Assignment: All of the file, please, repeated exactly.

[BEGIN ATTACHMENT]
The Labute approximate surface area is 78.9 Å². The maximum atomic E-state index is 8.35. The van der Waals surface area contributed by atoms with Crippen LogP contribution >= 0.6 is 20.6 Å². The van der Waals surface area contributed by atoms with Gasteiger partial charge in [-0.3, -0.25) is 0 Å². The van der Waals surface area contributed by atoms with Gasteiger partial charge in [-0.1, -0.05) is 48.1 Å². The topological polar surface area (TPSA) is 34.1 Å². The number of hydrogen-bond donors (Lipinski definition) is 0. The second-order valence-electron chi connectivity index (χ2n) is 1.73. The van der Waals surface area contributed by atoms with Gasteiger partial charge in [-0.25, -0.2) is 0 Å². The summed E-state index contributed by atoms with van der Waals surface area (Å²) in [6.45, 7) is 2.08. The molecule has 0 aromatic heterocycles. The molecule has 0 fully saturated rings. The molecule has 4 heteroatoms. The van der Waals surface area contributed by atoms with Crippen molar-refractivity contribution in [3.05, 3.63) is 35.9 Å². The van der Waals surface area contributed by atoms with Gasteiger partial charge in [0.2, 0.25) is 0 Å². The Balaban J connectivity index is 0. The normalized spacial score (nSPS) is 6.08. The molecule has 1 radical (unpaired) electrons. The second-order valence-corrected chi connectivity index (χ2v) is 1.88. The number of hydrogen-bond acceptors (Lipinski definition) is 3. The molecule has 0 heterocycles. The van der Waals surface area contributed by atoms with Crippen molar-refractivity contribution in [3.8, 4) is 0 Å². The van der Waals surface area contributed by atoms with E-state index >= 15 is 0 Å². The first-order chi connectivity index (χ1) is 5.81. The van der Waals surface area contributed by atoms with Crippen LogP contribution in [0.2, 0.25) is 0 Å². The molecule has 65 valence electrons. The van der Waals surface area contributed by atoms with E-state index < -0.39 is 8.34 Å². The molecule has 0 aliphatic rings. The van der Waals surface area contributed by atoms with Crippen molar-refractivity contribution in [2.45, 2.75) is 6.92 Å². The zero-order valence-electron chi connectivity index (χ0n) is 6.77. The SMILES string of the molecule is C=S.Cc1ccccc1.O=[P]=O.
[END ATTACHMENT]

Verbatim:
The Labute approximate surface area is 78.9 Å². The maximum atomic E-state index is 8.35. The van der Waals surface area contributed by atoms with Crippen LogP contribution >= 0.6 is 20.6 Å². The van der Waals surface area contributed by atoms with Gasteiger partial charge in [-0.3, -0.25) is 0 Å². The van der Waals surface area contributed by atoms with Gasteiger partial charge in [-0.1, -0.05) is 48.1 Å². The topological polar surface area (TPSA) is 34.1 Å². The number of hydrogen-bond donors (Lipinski definition) is 0. The second-order valence-electron chi connectivity index (χ2n) is 1.73. The van der Waals surface area contributed by atoms with Gasteiger partial charge in [-0.25, -0.2) is 0 Å². The summed E-state index contributed by atoms with van der Waals surface area (Å²) in [6.45, 7) is 2.08. The molecule has 0 aromatic heterocycles. The molecule has 0 fully saturated rings. The molecule has 4 heteroatoms. The van der Waals surface area contributed by atoms with Crippen molar-refractivity contribution in [3.05, 3.63) is 35.9 Å². The van der Waals surface area contributed by atoms with Gasteiger partial charge in [0.2, 0.25) is 0 Å². The Balaban J connectivity index is 0. The normalized spacial score (nSPS) is 6.08. The molecule has 1 radical (unpaired) electrons. The second-order valence-corrected chi connectivity index (χ2v) is 1.88. The number of hydrogen-bond acceptors (Lipinski definition) is 3. The molecule has 0 heterocycles. The van der Waals surface area contributed by atoms with Crippen molar-refractivity contribution in [3.8, 4) is 0 Å². The van der Waals surface area contributed by atoms with E-state index >= 15 is 0 Å². The first-order chi connectivity index (χ1) is 5.81. The van der Waals surface area contributed by atoms with Crippen LogP contribution in [0.2, 0.25) is 0 Å². The molecule has 65 valence electrons. The van der Waals surface area contributed by atoms with E-state index < -0.39 is 8.34 Å². The molecule has 0 aliphatic rings. The van der Waals surface area contributed by atoms with Crippen molar-refractivity contribution in [2.45, 2.75) is 6.92 Å². The zero-order valence-electron chi connectivity index (χ0n) is 6.77. The SMILES string of the molecule is C=S.Cc1ccccc1.O=[P]=O.